When Luis Perdomo was sent down to AAA El Paso last week, a void was left in the rotation. The team’s options to fill that void were numerous, but none drew as much attention as Eric Lauer. The news isn’t official, but he’s in Denver working out with the team, so the roster move is really a foregone conclusion at this point.
Eric Lauer will become only the 7th starter ever to debut at Coors Field. The Padres weighed the pros and cons. They're confident "low-heartbeat" Lauer can handle it. https://t.co/uBcyQrG5yo— AJ Cassavell (@AJCassavell) April 23, 2018
Eric Lance Lauer grew up in Elyria, Ohio, which sounds like the kind of place where Kevin Costner and James Earl Jones picked up a hitchhiking teenage Moonlight Graham. After a dominant high school career, he was drafted by the Toronto Blue Jays in the 17th round, but he said LOL no to a $1 million bonus. Instead, he went to Kent State and continued to generally dominate. During his junior season, he threw a no-hitter and he posted the lowest ERA since the year your author was born, a very nice 0.69. He earned the National Pitcher of the Year award, which you would think would be enough to earn a kid a lottery selection, but this isn’t the NBA, and some teams value things like “upside potential” over proven performance and pitchability.
The Padres selected Lauer with the 25th overall pick in the 2016 draft, which was actually the Padres third selection behind Cal Quantrill and Hudson Potts. He got to toss a LOL at he Blue Jays as he signed a $2 million bonus with the Padres. When he was drafted, he was immediately tabbed as a potential “high riser” due to his maturity both physically and mentally. He came into pro ball with a full repertoire of quality offerings that he commanded well and had an advanced understanding of how to use said repertoire. True to form, he escalated up the Padres low minors that summer, starting with the Rookie League Padres of the Arizona Summer League, then going to the Tri-City Dust Devils and on up to the Fort Wayne TinCaps. Not too shabby. He continued to lift and separate in 2017, starting the season in advanced single-A Lake Elsinore and receiving a mid-season promotion to AA San Antonio Missions. He impressed coaches and scouts at every step, not with dominant stuff but with pinpoint command and late movement that baffled hitters everywhere he went.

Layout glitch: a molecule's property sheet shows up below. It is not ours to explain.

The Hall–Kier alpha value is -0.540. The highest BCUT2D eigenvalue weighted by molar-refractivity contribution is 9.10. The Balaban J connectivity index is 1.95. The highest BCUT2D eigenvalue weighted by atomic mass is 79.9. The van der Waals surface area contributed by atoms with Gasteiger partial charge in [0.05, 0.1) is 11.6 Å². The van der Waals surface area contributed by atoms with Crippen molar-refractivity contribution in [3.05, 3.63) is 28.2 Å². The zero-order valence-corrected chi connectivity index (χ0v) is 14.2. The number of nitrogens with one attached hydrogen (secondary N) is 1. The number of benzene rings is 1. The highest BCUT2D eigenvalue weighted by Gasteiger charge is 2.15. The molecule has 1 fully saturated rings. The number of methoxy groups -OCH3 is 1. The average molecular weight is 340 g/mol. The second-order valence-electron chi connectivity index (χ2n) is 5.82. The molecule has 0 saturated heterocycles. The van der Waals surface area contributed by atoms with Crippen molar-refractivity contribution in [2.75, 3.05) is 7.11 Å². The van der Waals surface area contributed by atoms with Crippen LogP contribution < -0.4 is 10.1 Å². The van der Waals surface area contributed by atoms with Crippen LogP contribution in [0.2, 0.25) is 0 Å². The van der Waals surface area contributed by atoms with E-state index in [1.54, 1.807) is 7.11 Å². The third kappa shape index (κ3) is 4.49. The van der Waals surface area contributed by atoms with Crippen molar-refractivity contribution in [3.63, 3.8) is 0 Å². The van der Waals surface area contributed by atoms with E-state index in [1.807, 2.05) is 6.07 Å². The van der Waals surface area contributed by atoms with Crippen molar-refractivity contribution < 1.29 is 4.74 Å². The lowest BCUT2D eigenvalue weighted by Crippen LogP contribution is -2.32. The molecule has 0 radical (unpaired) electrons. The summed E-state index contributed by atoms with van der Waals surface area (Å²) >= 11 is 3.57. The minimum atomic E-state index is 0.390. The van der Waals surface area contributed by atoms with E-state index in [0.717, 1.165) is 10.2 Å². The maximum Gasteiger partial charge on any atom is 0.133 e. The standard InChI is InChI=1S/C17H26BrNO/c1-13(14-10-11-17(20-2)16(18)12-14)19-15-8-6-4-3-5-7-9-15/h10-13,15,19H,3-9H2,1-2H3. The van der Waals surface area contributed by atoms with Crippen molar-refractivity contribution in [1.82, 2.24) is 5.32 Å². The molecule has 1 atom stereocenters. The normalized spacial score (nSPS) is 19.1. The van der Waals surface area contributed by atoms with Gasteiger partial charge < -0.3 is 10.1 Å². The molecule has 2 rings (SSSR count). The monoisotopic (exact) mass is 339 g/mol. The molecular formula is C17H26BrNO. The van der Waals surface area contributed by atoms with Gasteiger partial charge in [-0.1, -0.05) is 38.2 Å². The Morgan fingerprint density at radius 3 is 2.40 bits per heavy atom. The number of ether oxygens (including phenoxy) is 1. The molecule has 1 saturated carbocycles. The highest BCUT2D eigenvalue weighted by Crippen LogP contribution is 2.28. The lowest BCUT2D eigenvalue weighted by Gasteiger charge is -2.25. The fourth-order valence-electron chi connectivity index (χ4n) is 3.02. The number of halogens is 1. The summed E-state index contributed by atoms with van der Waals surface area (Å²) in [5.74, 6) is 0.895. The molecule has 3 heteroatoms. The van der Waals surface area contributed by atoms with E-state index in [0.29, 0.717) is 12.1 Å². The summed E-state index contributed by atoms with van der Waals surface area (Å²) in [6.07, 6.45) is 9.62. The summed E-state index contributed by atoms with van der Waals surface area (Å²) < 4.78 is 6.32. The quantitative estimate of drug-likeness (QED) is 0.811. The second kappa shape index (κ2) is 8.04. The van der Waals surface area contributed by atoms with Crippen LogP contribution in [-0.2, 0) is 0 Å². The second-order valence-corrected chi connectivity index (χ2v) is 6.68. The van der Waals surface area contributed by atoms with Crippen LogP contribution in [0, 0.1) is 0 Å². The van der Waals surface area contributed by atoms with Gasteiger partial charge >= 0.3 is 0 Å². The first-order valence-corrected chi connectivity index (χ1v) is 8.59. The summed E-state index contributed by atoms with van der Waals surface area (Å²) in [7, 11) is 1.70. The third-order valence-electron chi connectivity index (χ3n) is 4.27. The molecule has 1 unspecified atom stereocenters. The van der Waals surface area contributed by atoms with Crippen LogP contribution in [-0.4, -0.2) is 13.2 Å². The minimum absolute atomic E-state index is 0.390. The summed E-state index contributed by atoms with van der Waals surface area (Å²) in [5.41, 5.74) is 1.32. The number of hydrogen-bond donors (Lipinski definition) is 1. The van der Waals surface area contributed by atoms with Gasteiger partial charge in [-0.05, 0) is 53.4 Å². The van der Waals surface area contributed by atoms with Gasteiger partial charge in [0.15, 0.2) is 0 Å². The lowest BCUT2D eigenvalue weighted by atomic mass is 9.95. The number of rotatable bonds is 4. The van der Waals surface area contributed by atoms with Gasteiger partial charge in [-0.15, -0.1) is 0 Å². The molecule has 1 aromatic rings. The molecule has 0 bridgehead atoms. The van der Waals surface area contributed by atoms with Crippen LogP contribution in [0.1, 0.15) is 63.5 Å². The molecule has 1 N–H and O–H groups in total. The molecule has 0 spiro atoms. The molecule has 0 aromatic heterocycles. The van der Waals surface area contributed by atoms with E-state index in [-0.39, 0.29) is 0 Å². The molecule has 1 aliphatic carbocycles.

Lauer received his first invite to MLB Spring Training this February, and he continued to do what he has done everywhere. Along with fellow lefty Joey Lucchesi, Lauer performed every time he was called upon with unflappable resolve, and the two only got assigned to AAA El Paso by process of elimination as there were too many veterans ahead of them with reserved parking spaces in Petco Park. Just as Dinelson Lamet’s elbow injury opened an opportunity for Joey Lucchesi, Luis Perdomo’s option to El Paso has given Eric Lauer a chance to show what he can do. It may be one day, it may be a couple of weeks, or he might grab hold of a rotation spot and make it too hard for them to make him go away.
Eric Lauer doesn’t wow you with his stuff. Rather than try to paraphrase what I’ve read but not seen with my own eyes, I’ll let Eric Longenhagen of Fangraphs tell you what Lauer does so well:
If certainty and stability appeal to you as an evaluator, then Lauer would be much higher on your list, as he’s been as reliable as German automobile since his sophomore year at Kent State. He has an effortless delivery that produces a low-90s fastball. It lacks movement but Lauer still has some room for mass on his frame and might add a bit more velocity into his mid-20s. While it lacks life, Lauer works the bottom of the strike zone with his fastball consistently and garners plenty of ground balls when he’s not carving hitters up with a robust array of secondary pitches. Included in the Eric Lauer Variety Pack is an average mid-70s curveball with slurvy two-plane movement, a sharper, horizontal slider in the mid-80s and mid-80s changeup. The slider is the best of those and the only one that projects as an above-average offering at peak, while the changeup is fringe-average but is usually kept down in the zone and is difficult to punish despite its mediocrity. Lauer’s low walk rates are a bit misleading as, while he has above-average control, his command is a bit behind that. When he misses it’s usually down beneath where he can get hurt, but he doesn’t yet have dictatorial control over his repertoire. Without a great changeup or great command it’s hard to see a clear path for success against right-handed hitters, but I think Lauer really only needs one of those two traits to progress to be a complete pitcher. He projects as a No. 4 or 5 starter for me.
Eric Lauer and Joey Lucchesi have a lot in common. Both were selected in the 2016 draft, both are lefties, both came as older college kids who were relatively developed when selected. Both rely on command and guile over overpowering stuff. Both soared through the minors and thrived in the Missions’ AA playoff-bound 2017 staff. Tomorrow, they will be teammates once again, at he game’s highest level.
If you want to keep on reading, here are some links:
Just the other day, MadFriars interviewed Eric’s pitching coach in El Paso, Bronswell Patrick.
This last offseason, Lucchesi and Lauer went to Indiana to try to keep up with Clayton Richards’ offseason workout.
...and here’s some more fun stuff because why not:
Oh yeah, and that time that he threw a NO-HITTER in college!